Sunday, October 12, 2014

Commute thy sentence

Yesterday I turned on a space heater and made soup.

These seemingly mundane tasks tell a story. While most people would dismiss them as soon as they happened, I am dwelling on them. Outside, the sky is dull, the kind of dull that hides the earth from airplanes, and though the trees are still green and flowers still grow, they, too, show signs of listlessness. Inside, I am hiding from October.

I do not like the time when death comes to the world around me. Once, it meant back-to-school and Halloween and Thanksgiving and Christmas. Now it only means cold and drear and barren trees and thick clothing and being imprisoned indoors. Right now, before the real cold has even arrived, I feel like Spring will never come, that this is how life will always be - covered skin, false heat, the drear, oh, the drear.

I had a back-to-school of sorts a few weeks ago when I started a new job. The firm is out in Herndon, Virginia, technically a suburb of DC but way the hell out there. Now, I am one who always said, "Live where you work." I would if I could. I didn't choose this; it chose me. Finding a job in DC was proving rather difficult for several reasons, and anyway, Chris and I love our neighborhood, though not so much the actual dwelling place, and the rent we pay will allow for me to save some money. He works downtown, so moving closer to my office isn't fair to him, either.

It's an hour and a half each way. I'm spending three hours a day on trains and buses, and it's already getting to me. Now, the morning commute I don't mind so much, although it's getting up so early that is the biggest problem of the entire commuting business. I'm not a morning person. I never have been. It's scientific fact that some people don't function well in the morning, and that some need more sleep than others. At least the length of the commute gives me enough time to wake up a bit. I take my coffee on the train and try to stimulate my brain, first with the commuter paper crossword puzzle, then a book. By the time I've reached the Wiehle stop to catch the bus to my office, I'm ready for my daily Lumosity games. (Seriously, these work. I've seen marked changes in my concentration level and quicker thinking. I'm going to purchase a subscription, I think.)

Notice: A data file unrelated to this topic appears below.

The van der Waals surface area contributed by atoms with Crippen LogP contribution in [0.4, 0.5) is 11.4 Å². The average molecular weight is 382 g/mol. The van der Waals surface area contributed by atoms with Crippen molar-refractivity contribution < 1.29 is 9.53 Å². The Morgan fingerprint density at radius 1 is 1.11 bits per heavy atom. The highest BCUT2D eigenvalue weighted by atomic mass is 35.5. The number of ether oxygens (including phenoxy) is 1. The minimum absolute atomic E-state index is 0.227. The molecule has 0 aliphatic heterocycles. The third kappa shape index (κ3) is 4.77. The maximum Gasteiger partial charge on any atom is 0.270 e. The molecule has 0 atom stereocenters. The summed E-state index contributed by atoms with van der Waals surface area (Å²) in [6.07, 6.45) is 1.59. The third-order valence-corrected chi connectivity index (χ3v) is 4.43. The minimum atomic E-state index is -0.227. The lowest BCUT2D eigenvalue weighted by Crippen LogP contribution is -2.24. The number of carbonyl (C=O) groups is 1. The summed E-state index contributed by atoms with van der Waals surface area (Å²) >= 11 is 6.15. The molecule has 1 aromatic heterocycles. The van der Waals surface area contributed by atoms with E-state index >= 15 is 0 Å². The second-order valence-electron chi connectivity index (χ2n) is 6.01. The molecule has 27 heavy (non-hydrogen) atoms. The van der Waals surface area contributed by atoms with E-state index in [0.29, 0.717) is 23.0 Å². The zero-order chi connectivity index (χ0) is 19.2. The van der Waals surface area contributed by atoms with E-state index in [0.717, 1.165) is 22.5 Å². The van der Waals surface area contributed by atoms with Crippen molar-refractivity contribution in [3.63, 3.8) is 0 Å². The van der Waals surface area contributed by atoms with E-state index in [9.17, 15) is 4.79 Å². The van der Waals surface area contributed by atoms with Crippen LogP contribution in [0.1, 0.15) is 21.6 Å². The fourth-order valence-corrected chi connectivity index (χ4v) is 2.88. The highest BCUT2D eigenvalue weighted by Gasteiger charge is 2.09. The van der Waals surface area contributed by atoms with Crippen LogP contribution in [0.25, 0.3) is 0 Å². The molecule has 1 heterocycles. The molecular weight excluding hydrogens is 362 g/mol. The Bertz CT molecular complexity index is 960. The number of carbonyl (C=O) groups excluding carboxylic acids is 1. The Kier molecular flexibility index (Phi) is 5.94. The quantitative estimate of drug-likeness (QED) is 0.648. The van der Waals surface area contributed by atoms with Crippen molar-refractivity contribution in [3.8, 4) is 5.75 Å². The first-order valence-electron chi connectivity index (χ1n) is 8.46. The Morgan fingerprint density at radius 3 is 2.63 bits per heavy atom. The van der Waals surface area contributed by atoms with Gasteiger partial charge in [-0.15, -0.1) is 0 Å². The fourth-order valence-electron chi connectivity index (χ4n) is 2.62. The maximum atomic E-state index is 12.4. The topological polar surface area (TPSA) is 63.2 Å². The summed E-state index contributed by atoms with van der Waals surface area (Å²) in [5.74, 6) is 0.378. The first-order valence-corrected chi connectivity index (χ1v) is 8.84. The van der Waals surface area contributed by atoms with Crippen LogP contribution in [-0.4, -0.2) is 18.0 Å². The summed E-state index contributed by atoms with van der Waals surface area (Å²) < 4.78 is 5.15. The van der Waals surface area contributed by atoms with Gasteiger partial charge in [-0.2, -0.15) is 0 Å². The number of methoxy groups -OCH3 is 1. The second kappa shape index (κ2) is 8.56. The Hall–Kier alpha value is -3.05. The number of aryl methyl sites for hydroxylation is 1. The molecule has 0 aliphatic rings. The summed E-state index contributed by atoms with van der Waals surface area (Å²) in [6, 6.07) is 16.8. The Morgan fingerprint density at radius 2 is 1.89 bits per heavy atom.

In the beginning of commuting, I created an Instagram account. It started as an attempt to make fun of hipsters and the crappy images that people post on Instagram. I even wrote "Commuter chronicles on Hipstergram" in my profile description. But it's turned into something else, a challenge to find something unique in a quotidian ritual, a commentary on the way we organize our society. It really is a challenge. But there is something oddly appealing about many of the photos I've been taking, something that captures the essence of life in Western society. A sunset on the Metro, for example, seen at the right. This was one of the earlier images I captured, when I was still intent on doing the hipster thing. But when I took it, it was a real moment. I felt a bit of awe, even amidst the suburban sprawl. There was another time when the moon was as big as The Ritz and it jumped from side to side as the train twisted and turned through the modern Virginian landscape. That was really something. 

Most of the shots are in or around the Metro system, obviously. It really is a gorgeous system, if you're into aesthetics. I like to play with the reflections while inside the train. This is when the Instagram filters become useful rather than just a way for hipsters to make a bad photo seem "artsy." 

The captions are important to me, too. I'm not just going to take a photo for the sake of taking a photo. A photo is a story, and, unlike when I initially started using Instagram, the images I am capturing are taken for a reason. Stuck on the tracks. Waiting to transfer. Where I used to live. Just wanting to get home. Then there are the societal things - the McDonald's Citibank, the warnings of underground dangers, the endless advertisements, the ugliness of concrete. 

I don't see the world like most people. I see more of it. I see the details. It's going to be a challenge to find something new as the commute becomes just a part of my day, but I think I can keep it up. Finding the sacred in the profane. The unique in the mundane.

But back to the space heater and soup. I went to the farmers market and bought seemingly one of everything to put into the soup. It wasn't that cold, but as soon as I opened the door to go to the market, the chill put soup into my mind. That was my Saturday. Soup and sleep. Boy did I need the sleep. And the soup.

Hey, look, the sun just came out!

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